After calls to share the video, the Edmonton Police Service released surveillance footage confirming the series of events last week in the inner city which led to a woman with a knife being arrested.
Last Thursday afternoon, a 12-second video was recorded by a bystander of an interaction with a woman and an Edmonton Police Service member on 100 Street between 105 and 106 avenues.
Global News and other news organizations submitted requests for police to release surveillance footage showing the events more clearly, but those requests were denied until Thursday, when the video was played at a police commission meeting.
Edmonton criminal defence lawyer Tom Engel, who is known for calling out police conduct, originally raised concerns to Global News last week, questioning whether the woman was holding a knife since he said it was unclear in the original video. He called for a public inquiry.
The newly released surveillance video shows, from two different angles, two women on the sidewalk across from the Hope Mission in Chinatown having what appears to be an argument.
One of the women had a knife in her waistband and in the video, is seen taking it out and holding it while interacting with the other woman.
The two women stepped off the sidewalk and into the middle of 100 Street, where the silent video shows them continue to gesture at and address each other.
A minute or so later, an EPS cruiser is seen turning off 106 Avenue toward the women, who begin to walk away from each other as the officer gets out.
The woman with the knife is seen walking past the officer without pausing.
Police said the woman claimed to be a member of a gang and refused to drop the knife.
That’s when the officer gave the woman a shove to the ground and arrested her — a move Edmonton Police Association president Mike Elliott said was safest for all involved due to the weapon.
In its statement last week, the EPS said the officer was faced with a decision on how much force to use, given the woman was armed, and determined “pushing her to the ground would require the least amount of force possible to allow him to safely arrest the suspect.”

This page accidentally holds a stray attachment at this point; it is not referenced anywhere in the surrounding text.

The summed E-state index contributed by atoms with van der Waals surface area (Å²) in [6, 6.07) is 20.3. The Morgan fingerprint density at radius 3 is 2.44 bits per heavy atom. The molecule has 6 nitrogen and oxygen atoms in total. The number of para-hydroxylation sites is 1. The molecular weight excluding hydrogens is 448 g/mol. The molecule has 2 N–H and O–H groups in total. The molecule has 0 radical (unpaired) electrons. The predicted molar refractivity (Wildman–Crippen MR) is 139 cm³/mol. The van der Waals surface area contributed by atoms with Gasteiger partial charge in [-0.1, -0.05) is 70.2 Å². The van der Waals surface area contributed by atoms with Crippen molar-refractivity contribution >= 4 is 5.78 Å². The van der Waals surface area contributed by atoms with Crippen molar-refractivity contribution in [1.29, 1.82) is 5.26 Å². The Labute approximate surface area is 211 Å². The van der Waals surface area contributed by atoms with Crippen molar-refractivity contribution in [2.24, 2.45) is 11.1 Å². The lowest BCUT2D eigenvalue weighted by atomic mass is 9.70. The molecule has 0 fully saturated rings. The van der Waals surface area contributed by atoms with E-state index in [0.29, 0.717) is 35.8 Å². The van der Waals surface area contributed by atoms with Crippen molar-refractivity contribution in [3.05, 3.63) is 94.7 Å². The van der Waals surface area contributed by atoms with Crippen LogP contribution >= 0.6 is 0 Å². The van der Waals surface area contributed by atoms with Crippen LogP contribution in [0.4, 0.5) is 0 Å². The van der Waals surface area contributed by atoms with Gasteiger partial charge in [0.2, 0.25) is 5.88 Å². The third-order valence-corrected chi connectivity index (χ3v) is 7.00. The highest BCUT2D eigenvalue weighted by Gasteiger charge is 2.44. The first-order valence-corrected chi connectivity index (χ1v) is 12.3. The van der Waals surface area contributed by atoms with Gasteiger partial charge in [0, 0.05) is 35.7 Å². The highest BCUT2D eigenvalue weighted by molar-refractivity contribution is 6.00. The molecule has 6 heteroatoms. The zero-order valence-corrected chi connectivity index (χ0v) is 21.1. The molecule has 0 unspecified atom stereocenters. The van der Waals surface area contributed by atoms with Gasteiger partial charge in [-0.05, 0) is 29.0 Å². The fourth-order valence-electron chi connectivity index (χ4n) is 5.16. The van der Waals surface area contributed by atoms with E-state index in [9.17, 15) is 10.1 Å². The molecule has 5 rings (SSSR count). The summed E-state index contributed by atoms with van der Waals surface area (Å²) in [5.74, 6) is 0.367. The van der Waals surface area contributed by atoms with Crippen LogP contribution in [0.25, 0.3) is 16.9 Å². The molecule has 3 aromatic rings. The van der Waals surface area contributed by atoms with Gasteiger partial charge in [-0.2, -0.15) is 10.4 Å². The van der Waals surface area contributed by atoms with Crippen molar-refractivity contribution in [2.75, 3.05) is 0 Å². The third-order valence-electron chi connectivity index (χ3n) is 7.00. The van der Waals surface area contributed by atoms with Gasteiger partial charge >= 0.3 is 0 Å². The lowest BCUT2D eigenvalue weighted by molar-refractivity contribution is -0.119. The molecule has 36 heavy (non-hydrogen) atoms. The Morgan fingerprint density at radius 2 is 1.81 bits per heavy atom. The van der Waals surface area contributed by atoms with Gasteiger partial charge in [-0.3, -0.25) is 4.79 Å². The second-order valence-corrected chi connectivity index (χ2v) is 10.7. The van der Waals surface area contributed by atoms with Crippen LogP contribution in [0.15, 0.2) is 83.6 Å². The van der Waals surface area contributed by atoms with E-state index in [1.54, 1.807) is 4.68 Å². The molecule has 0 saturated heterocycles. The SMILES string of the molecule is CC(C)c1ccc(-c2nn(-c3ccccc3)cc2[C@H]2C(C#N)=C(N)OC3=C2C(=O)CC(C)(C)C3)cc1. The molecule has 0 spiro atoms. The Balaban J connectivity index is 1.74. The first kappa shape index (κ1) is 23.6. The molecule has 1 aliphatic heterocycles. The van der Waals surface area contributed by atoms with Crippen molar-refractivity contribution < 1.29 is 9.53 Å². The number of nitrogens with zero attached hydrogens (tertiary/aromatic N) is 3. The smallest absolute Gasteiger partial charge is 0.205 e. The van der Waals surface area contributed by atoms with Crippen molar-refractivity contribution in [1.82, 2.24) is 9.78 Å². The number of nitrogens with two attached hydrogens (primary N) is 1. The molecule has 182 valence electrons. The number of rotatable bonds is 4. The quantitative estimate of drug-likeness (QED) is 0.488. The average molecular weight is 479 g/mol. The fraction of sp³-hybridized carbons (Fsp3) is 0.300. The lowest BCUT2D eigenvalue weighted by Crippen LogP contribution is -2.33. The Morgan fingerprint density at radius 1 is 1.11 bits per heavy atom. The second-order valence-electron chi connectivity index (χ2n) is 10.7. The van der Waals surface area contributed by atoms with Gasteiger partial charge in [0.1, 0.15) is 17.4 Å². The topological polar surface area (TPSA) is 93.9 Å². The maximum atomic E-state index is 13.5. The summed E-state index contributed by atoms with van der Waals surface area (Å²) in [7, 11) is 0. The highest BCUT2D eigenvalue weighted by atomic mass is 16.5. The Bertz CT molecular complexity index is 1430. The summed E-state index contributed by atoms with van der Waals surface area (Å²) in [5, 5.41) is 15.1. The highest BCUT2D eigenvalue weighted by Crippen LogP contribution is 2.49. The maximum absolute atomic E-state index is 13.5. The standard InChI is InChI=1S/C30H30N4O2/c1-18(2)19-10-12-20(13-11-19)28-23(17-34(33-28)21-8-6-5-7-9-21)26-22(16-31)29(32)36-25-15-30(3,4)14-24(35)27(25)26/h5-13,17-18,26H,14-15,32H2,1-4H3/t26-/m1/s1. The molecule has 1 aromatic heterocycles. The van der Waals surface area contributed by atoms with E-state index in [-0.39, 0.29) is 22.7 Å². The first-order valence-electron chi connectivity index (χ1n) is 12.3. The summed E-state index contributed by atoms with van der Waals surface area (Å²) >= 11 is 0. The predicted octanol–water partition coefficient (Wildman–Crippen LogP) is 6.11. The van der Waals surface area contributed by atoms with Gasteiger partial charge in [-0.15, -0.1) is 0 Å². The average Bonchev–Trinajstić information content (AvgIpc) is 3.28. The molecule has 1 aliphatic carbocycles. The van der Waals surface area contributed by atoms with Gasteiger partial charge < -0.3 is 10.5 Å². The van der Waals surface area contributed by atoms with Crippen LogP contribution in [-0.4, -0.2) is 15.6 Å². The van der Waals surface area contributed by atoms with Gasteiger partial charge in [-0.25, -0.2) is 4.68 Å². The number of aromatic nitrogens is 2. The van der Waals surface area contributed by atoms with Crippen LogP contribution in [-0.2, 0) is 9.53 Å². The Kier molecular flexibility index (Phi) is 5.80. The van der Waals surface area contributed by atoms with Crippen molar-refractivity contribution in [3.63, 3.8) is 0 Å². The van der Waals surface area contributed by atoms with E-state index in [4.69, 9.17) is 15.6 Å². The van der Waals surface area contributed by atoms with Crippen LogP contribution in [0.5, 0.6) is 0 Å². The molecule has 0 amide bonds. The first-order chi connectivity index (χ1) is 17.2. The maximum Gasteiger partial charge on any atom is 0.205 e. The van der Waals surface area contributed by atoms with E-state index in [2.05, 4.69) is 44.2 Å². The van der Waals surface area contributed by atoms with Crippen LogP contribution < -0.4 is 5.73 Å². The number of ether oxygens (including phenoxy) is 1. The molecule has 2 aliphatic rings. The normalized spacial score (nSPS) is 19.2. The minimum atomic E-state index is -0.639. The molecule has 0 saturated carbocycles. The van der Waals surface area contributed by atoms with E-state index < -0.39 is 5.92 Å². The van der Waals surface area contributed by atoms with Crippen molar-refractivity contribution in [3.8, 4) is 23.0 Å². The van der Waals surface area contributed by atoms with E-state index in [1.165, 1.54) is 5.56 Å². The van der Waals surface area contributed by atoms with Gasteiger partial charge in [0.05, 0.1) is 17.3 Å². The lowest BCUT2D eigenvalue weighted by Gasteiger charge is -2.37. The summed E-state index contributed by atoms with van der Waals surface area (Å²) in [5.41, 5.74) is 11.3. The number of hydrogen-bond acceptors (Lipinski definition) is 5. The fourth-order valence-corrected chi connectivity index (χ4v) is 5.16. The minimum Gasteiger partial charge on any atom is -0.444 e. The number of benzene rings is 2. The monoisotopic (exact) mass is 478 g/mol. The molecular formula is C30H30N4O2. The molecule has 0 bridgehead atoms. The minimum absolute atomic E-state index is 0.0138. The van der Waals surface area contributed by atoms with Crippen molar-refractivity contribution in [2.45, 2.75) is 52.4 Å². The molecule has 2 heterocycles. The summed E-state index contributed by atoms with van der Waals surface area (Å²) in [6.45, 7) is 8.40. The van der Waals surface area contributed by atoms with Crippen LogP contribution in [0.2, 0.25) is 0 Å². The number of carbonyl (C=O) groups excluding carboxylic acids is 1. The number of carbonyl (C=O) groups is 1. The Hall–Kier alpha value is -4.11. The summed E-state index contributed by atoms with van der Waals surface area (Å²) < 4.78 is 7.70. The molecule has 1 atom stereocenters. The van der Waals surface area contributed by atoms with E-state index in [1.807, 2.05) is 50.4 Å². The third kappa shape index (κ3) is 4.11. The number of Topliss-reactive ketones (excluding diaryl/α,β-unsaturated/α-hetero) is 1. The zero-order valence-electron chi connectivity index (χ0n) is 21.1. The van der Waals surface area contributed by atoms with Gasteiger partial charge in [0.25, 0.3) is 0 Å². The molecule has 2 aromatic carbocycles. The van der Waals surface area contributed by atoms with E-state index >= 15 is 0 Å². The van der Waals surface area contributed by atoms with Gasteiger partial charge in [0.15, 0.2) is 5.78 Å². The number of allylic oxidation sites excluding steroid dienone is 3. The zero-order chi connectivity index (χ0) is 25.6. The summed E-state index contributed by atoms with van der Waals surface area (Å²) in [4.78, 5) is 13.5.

Elliott said the other options were for the officer to pull his firearm, use his Taser on the woman, or strike her with his baton.
The woman was arrested for possession of a weapon dangerous to the public but in the end, the EPS said charges were not laid.
A statement from EPS corporate communications on Monday said “intoxication was considered a factor in the weapons complaint” and there was no “willing complainant,” so no charges were laid. Instead, the woman’s outstanding warrants were processed, she was given a meal and later released.
Police said given all the facts, they believe the way the arrest was handled was fair.
“There are numerous ways to deal with situations like that — unfortunately, the reality is such situations occur on our streets probably every day,” Deputy Chief Devin Laforce said Thursday after the monthly police commission meeting at Edmonton City Hall.
“So once the officer dealt with the public safety risk, then it’s now managing the offender or subjects, so it was certainly within his authorities to make that arrest,” he said.
“But then afterwards, the subject was intoxicated, had to eat. There… (are) some wellness considerations. There were warrants to be executed, and that being said, as well, the complainant wasn’t interested in pursuing charges.
“In which case, it was more about managing the welfare of that offender so that they wouldn’t reoffend again, and the (risk to) public safety was… deemed to have disappeared.”
EPS Staff Sgt. Joe Tassone spoke to the training officers receive. He said race or gender do not come into play — interactions are based on the level of threat to both the responding officers and the surrounding public.
“(When) we go into situations, we need to assess what’s occurring and then control that situation as quick as we can, so that there is no risk to the public — or at least eliminate it as quick as we can,” he said.
Nina Laderoute is an Edmontonian who protested the arrest and was at Thursday’s meeting. She still believes the shove was excessive.
“If they think that this is OK, that committing assault is OK, I think we should be questioning that,” she said.
Jodi Calahoo-Stonehouse sits on the police commission and said the situation highlights the danger vulnerable people face on the streets.
“Why is that level of violence with Indigenous women acceptable in this city?” she asked during the meeting.
“Why are so many young women houseless, addicted, in mental health crises and carrying knives? These are really the questions that we need to be asking ourselves.”
The shorter video recorded on a cellphone quickly made the rounds on the internet and was shared widely, including by some on city council.
The interaction triggered calls for more accountability and transparency when it comes to the city’s police force.
Judith Gale with The Bear Clan Patrol Edmonton Beaver Hills House, a community-based organization that provides food and support to vulnerable people, called for officers to wear body cameras and cruisers to be equipped with dash cameras.
University of Alberta criminology professor Temitope Oriola said the situation highlighted the challenges of law enforcement in the digital age, but added there should have been more effort to talk to the woman before using force to disarm her.
After reviewing the incident, police said last week there were no grounds for an investigation by the EPS Professional Standards Branch.
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